Cultural values, deep mining operations and the use of surplus groundwater for towns, landscapes and jobs

Peter Legg, Darla Hatton MacDonald, Rosalind H. Bark, Mark Tocock, Dugald Tinch, John M. Rose

Research output: Contribution to journalArticlepeer-review

2 Citations (Scopus)
11 Downloads (Pure)

Abstract

Trade-offs involving land use change, cultural values, water resources and jobs are critically important to understand the opportunity cost of resource extraction. Stated preference techniques can be particularly useful in eliciting the non-market values expressed as trade-offs. This study assesses preferences over the management of groundwater released from deep mining operations in Western Australia. A discrete choice experiment is used to investigate the trade-offs Australians are prepared to make for remote economic, ecological and cultural goods against costs. The results suggest that there is heterogeneity of preferences as indicated by a three-class structure of a latent class model. One class supports the use of released groundwater across a range of economic, ecological and cultural uses modelled: extending town water supply, restoring rangeland habitat, creating jobs for Aboriginal Australians and preserving cultural waterholes. The smallest class supports all these uses except job creation and the final class only supports preserving cultural waterholes. These results illustrate public attitudes towards cultural values as well as wider environmental policy tensions between instrumental and intrinsic values.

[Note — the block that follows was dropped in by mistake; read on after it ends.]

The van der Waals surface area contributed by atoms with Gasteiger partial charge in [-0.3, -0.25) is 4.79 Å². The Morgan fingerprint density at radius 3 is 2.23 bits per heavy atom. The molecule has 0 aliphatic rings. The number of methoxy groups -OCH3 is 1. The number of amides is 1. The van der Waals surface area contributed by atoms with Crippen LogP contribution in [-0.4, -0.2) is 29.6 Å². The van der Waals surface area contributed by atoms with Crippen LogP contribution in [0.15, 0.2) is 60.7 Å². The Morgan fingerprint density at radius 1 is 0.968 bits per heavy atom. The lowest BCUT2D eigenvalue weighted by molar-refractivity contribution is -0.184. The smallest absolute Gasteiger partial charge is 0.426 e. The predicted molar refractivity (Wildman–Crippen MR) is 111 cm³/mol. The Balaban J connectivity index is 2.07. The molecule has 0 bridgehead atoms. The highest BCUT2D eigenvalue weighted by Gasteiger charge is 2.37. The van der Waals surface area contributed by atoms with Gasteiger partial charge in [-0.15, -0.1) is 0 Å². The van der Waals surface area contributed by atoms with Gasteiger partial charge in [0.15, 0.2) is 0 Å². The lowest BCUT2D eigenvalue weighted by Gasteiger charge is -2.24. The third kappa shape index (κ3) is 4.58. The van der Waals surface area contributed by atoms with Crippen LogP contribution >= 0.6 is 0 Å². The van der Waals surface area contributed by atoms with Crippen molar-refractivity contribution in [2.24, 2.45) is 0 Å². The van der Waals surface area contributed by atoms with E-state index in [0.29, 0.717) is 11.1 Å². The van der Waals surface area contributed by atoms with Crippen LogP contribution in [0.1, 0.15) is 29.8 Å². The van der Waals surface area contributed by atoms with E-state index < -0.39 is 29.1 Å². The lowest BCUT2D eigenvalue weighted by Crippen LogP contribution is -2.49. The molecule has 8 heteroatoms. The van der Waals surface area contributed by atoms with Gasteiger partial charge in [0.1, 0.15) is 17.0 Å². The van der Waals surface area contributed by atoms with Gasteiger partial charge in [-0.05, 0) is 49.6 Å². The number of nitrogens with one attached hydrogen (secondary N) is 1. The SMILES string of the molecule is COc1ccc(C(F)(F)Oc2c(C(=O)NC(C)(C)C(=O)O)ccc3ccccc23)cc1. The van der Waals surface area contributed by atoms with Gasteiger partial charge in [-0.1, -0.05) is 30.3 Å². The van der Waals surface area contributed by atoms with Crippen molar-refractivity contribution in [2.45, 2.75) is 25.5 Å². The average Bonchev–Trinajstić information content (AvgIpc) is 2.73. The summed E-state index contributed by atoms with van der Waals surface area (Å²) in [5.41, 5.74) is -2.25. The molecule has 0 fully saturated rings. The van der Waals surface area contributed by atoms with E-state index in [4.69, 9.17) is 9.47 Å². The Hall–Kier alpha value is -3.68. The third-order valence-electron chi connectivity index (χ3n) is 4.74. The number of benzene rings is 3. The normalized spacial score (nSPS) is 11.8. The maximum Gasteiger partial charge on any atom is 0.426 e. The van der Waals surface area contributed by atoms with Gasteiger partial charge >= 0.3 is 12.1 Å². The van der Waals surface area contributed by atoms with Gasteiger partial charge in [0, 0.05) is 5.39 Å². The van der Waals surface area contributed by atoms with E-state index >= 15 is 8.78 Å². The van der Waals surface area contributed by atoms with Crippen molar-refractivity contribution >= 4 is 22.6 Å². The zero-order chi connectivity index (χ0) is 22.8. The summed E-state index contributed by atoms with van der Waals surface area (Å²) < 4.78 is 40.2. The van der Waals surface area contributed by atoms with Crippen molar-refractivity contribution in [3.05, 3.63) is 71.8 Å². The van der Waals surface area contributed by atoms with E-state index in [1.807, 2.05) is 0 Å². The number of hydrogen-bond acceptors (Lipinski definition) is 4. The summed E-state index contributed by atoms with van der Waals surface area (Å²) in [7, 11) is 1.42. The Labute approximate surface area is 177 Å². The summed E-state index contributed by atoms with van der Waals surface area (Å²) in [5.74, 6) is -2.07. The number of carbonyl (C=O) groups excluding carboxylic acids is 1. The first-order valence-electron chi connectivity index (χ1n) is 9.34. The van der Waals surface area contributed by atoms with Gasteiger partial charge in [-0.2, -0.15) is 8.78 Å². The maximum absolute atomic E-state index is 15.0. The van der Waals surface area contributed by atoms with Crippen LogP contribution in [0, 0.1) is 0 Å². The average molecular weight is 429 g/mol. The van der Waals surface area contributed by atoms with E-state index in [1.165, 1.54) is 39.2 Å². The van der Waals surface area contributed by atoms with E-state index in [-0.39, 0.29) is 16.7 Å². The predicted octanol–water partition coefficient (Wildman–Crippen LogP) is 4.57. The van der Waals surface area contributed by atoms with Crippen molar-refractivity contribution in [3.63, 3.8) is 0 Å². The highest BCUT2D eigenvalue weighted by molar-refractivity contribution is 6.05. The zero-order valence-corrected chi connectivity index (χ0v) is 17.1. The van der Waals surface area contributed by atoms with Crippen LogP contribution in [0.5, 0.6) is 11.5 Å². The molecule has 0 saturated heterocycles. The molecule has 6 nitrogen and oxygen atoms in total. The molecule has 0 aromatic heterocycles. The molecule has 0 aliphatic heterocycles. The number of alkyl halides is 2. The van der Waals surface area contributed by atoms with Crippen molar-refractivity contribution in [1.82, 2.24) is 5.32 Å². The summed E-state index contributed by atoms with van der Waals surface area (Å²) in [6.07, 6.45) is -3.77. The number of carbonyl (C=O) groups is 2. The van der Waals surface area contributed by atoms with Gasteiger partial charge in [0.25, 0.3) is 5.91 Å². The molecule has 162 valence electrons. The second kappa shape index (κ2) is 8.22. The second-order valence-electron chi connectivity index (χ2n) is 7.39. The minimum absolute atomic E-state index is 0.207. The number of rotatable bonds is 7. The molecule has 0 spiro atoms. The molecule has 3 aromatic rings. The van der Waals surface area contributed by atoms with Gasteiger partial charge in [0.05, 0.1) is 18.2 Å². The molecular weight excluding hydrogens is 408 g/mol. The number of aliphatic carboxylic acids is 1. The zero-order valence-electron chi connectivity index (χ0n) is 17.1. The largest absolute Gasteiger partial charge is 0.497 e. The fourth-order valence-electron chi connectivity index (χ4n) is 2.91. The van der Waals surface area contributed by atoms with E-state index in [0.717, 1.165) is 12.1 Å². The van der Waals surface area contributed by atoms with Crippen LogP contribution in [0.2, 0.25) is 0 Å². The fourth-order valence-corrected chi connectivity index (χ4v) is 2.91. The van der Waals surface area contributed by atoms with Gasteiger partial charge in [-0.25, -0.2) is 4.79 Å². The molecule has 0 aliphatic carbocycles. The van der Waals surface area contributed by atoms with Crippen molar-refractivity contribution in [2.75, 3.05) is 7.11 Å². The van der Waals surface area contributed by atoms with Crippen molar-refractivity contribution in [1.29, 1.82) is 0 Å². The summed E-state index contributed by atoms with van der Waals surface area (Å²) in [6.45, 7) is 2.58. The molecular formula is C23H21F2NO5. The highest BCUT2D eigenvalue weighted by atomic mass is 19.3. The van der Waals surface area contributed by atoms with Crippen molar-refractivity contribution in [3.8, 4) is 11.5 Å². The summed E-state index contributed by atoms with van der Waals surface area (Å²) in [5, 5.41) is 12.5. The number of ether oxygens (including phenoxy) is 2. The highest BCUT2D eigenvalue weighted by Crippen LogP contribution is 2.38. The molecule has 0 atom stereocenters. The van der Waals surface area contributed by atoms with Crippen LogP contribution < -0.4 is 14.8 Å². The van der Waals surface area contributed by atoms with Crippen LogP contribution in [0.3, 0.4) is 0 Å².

Original languageEnglish
Article number106808
JournalEcological Economics
Volume178
Early online date18 Aug 2020
DOIs
Publication statusPublished - Dec 2020

Keywords

  • Aboriginal cultural values
  • Biodiverse habitat
  • Discrete choice experiment
  • Groundwater
  • Town water supplies
  • Willingness to pay

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